Legendary X-Men scribe Chris Claremont and artist Salvador Larroca return to the pages of Marvel’s X-Treme X-Men.
X-Treme X-Men #1 (2022)
- Chris Claremont
- Salvador Larroca
- VC’s Clayton Cowles
- Cover Artist:
- Salvador Larroca, GURU-eFX
- Release Date:
X-Treme X-Men originally ran from 2001 to 2004, featuring a globetrotting team of X-Men led by Storm. Now, the legendary writer and artist duo of Chris Claremont and Salvador Larroca reunite for a new story set after the final issue of that original run. When Kitty Pryde suffers a high-powered psychic attack from her old enemy Ogun, the X-Treme X-Men are brought back together for a high-stakes mission. Written by Claremont with art by Larroca, colors by GURU-eFX, and letters by Clayton Cowles, X-Treme X-Men #1 is an exciting return to the world of mutants pre-Krakoa.
This issue covers a lot of different backstories, given that it’s set directly after an issue from nearly two decades ago. It has to catch readers who may not have read that original run. It does so relatively well. Readers get a clear understanding of the main antagonist, Ogun, and his motivations. It’s obvious what kind of physical and psychological threat he poses and why the X-Men have to treat the situation seriously.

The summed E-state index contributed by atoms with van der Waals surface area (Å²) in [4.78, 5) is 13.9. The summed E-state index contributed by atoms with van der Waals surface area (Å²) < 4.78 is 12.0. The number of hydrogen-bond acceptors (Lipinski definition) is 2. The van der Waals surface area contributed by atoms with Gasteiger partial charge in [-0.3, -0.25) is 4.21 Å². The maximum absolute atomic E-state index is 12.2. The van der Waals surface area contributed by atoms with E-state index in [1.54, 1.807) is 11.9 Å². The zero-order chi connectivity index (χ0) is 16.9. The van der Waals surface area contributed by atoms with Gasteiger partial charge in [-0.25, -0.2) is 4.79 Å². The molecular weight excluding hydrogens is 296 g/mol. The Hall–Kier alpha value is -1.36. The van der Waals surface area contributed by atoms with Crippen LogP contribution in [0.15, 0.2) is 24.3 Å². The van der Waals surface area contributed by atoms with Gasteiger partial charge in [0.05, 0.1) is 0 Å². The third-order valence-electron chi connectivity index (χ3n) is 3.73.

Claremont’s writing can be exposition-heavy, but that’s a given going into a Claremont X-Men book. The inner monologue of Kitty as she’s fighting Ogun is sprinkled with vivid detail and explanation. The interpersonal drama between team members is the biggest strength of the writing. Claremont obviously has a deep understanding of these characters. Ogun is written with the heightened operatic drama of an evil villain, and the fear the heroes feel is palpable.
Larroca’s art is stunning from cover to cover. The action is kinetic and dynamic. A wide variety of panel layouts keep each page feeling fresh and the book moving briskly. Larroca focuses on the characters’ costumes, and they look awesome. The level of detail in both characters and backgrounds is impressive. Each hero’s facial expressions convey what they’re experiencing internally. Larroca takes advantage of the space on each page to control the pace and guide the reader through this exciting but dense first issue.
GURU-eFX’s colors look fantastic over Larroca’s art. Everything looks smooth, and the highlights are accented well. The opening sequence is rendered in almost complete monochrome, with blood red punctuating the black-and-white action. It’s a striking effect that adds to the atmosphere of the scene. Cowles’ lettering is also top-notch. The dialogue is placed intelligently across each page, guiding the reader and never letting the amount of text become overwhelming. Sound effects add another layer of immersion to scenes as well.
Fans of the original run of X-Treme X-Men will be happy with this book. It’s action-packed and rife with intrigue and character drama. The book is accessible to those who haven’t read the stories it references. It gives enough context to ensure readers aren’t confused and will likely leave some readers wanting to go check out those earlier tales. With X-Treme X-Men #1, Claremont, Larroca, GURU-eFX, and Cowles deliver an exciting issue that picks up a suspenseful story thread from the X-Men’s past.